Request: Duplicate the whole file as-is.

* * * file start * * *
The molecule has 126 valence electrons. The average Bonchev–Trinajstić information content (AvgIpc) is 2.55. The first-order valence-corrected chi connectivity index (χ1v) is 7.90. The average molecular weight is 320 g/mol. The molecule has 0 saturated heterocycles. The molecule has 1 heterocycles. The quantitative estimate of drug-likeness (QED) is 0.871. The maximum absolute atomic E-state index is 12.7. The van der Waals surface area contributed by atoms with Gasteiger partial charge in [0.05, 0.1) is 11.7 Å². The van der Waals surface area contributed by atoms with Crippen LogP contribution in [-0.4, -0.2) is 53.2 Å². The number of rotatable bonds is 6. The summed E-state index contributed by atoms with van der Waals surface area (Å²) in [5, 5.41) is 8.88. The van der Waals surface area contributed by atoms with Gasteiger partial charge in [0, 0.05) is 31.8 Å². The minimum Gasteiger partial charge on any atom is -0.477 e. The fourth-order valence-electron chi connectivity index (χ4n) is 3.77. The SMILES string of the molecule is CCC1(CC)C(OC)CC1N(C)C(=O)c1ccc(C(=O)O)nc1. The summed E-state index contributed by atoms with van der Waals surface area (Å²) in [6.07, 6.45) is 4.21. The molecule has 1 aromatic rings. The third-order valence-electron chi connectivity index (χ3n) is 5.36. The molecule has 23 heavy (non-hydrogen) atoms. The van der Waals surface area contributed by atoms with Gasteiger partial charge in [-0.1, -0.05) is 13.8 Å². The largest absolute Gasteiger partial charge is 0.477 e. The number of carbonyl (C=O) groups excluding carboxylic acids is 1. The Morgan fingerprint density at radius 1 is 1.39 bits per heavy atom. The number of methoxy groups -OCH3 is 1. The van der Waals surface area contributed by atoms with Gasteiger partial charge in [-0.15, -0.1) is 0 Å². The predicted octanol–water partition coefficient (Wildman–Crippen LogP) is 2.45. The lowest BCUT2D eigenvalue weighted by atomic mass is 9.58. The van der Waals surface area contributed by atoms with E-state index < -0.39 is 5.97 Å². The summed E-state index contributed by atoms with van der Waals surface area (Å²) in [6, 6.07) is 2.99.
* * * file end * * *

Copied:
The molecule has 126 valence electrons. The average Bonchev–Trinajstić information content (AvgIpc) is 2.55. The first-order valence-corrected chi connectivity index (χ1v) is 7.90. The average molecular weight is 320 g/mol. The molecule has 0 saturated heterocycles. The molecule has 1 heterocycles. The quantitative estimate of drug-likeness (QED) is 0.871. The maximum absolute atomic E-state index is 12.7. The van der Waals surface area contributed by atoms with Gasteiger partial charge in [0.05, 0.1) is 11.7 Å². The van der Waals surface area contributed by atoms with Crippen LogP contribution in [-0.4, -0.2) is 53.2 Å². The number of rotatable bonds is 6. The summed E-state index contributed by atoms with van der Waals surface area (Å²) in [5, 5.41) is 8.88. The van der Waals surface area contributed by atoms with Gasteiger partial charge in [0, 0.05) is 31.8 Å². The minimum Gasteiger partial charge on any atom is -0.477 e. The fourth-order valence-electron chi connectivity index (χ4n) is 3.77. The SMILES string of the molecule is CCC1(CC)C(OC)CC1N(C)C(=O)c1ccc(C(=O)O)nc1. The summed E-state index contributed by atoms with van der Waals surface area (Å²) in [6.07, 6.45) is 4.21. The molecule has 1 aromatic rings. The third-order valence-electron chi connectivity index (χ3n) is 5.36. The molecule has 23 heavy (non-hydrogen) atoms. The van der Waals surface area contributed by atoms with Gasteiger partial charge in [-0.1, -0.05) is 13.8 Å². The largest absolute Gasteiger partial charge is 0.477 e. The number of carbonyl (C=O) groups excluding carboxylic acids is 1. The Morgan fingerprint density at radius 1 is 1.39 bits per heavy atom. The number of methoxy groups -OCH3 is 1. The van der Waals surface area contributed by atoms with Gasteiger partial charge in [-0.15, -0.1) is 0 Å². The predicted octanol–water partition coefficient (Wildman–Crippen LogP) is 2.45. The lowest BCUT2D eigenvalue weighted by atomic mass is 9.58. The van der Waals surface area contributed by atoms with E-state index < -0.39 is 5.97 Å². The summed E-state index contributed by atoms with van der Waals surface area (Å²) in [6, 6.07) is 2.99.